Posted on Dec 11, 2007

On Dec. 4, 2003, Barry Bonds walked into a grand jury room on the 17th floor of the Philip Burton Federal Building here and gave three hours of testimony about his alleged steroid use.

Today, he returns to the building as the government begins its case to prove he committed perjury.

Bonds will appear this morning in front of U.S. Magistrate Judge Maria-Elena James and then U.S. District Judge Susan Illston in Courtroom 10, two floors above where he gave his original testimony.

Bonds, who faces four counts of perjury and one count for obstruction of justice, will be arraigned before James and then have a trial date set by Illston. The proceedings are expected to be short.

Bonds is expected to enter a not-guilty plea, then hear when U.S. vs. Bonds really gets started.

The scene inside will be limited to a small group of credentialed media members and citizens who line up early this morning to get one of the 30 seats available to the public. There will be no cameras inside the federal building, and Bonds' attorneys probably will do their best to keep Bonds from being seen entering the building.

How Bonds' attorneys handles today could be the biggest story of the hearings. Bonds' attorney blasted the prosecutors after the indictment was handed down last month. If he backs off accusations that the government has conspired against his client, it may be a sign he's ready to reach a deal with the prosecutors.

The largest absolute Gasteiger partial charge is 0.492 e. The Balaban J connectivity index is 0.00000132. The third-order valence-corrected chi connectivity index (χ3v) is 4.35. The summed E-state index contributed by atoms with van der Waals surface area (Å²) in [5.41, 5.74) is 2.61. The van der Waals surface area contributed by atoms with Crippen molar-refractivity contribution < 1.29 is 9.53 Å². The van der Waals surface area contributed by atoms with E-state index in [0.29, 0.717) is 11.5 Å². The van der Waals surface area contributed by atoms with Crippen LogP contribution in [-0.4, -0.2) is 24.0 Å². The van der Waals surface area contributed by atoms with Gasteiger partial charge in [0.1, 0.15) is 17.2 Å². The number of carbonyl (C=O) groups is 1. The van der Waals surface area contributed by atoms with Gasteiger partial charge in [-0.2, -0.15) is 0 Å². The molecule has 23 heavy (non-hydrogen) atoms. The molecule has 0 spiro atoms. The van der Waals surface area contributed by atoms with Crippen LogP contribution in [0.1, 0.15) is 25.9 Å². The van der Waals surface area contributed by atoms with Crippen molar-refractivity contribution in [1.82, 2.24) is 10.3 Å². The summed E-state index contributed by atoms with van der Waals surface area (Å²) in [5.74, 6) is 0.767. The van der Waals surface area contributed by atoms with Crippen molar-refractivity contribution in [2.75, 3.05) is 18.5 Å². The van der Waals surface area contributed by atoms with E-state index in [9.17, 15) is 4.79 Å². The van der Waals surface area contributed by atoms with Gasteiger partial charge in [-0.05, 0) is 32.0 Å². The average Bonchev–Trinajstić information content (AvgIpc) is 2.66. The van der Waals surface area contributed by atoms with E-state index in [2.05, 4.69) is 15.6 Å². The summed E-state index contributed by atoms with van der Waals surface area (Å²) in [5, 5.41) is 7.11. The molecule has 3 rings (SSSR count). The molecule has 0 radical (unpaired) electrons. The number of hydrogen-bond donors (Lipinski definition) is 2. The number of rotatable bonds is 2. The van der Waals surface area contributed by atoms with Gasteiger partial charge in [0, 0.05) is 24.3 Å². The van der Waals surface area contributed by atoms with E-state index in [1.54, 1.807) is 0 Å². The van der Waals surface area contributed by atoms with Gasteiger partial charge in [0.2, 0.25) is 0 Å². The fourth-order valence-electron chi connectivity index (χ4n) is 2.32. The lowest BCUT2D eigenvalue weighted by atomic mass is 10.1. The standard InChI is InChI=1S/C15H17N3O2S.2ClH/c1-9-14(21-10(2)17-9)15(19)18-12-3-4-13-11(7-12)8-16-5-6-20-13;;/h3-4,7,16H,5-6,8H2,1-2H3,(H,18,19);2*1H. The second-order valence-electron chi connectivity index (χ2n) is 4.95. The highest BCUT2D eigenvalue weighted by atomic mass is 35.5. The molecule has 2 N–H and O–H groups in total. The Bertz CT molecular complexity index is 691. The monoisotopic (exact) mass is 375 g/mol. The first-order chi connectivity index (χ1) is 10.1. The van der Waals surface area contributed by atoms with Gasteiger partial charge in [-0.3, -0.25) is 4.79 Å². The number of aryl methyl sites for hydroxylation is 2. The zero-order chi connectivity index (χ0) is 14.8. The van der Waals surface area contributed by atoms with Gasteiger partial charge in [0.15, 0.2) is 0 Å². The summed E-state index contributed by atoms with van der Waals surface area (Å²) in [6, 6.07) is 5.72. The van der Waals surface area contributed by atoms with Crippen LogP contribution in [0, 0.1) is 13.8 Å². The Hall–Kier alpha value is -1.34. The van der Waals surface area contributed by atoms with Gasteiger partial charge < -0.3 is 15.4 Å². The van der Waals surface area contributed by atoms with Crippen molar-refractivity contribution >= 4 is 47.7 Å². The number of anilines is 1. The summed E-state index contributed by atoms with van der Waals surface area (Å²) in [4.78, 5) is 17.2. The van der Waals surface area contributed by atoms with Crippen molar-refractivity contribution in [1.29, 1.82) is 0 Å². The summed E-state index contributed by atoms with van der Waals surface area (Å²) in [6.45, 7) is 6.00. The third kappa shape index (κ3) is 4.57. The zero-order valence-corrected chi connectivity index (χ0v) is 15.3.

"One thing to watch is if they are still going to take this very aggressive adversarial tone about the prosecution that it's evil and all a big plot against Bonds." said a law professor at Golden Gate University who has followed the case closely. "That's what they've been saying up until now.

"If you see a more moderate tone taken by Bonds' lawyers, that's a tip-off that they want to talk to the prosecution and explore some things, possibly a plea bargain."

Bonds and his attorney had been interviewing attorneys to lead his defense, and late last night, the San Jose Mercury News reported Bonds had added two new attorneys to his legal team. The two new attorneys have extensive federal experience. Neither could be reached for comment late last night.

Illston will consider the defense's desires when making the trial date. Because the 43-year-old slugger still wants to play baseball, that may lead him to want a quick trial date.

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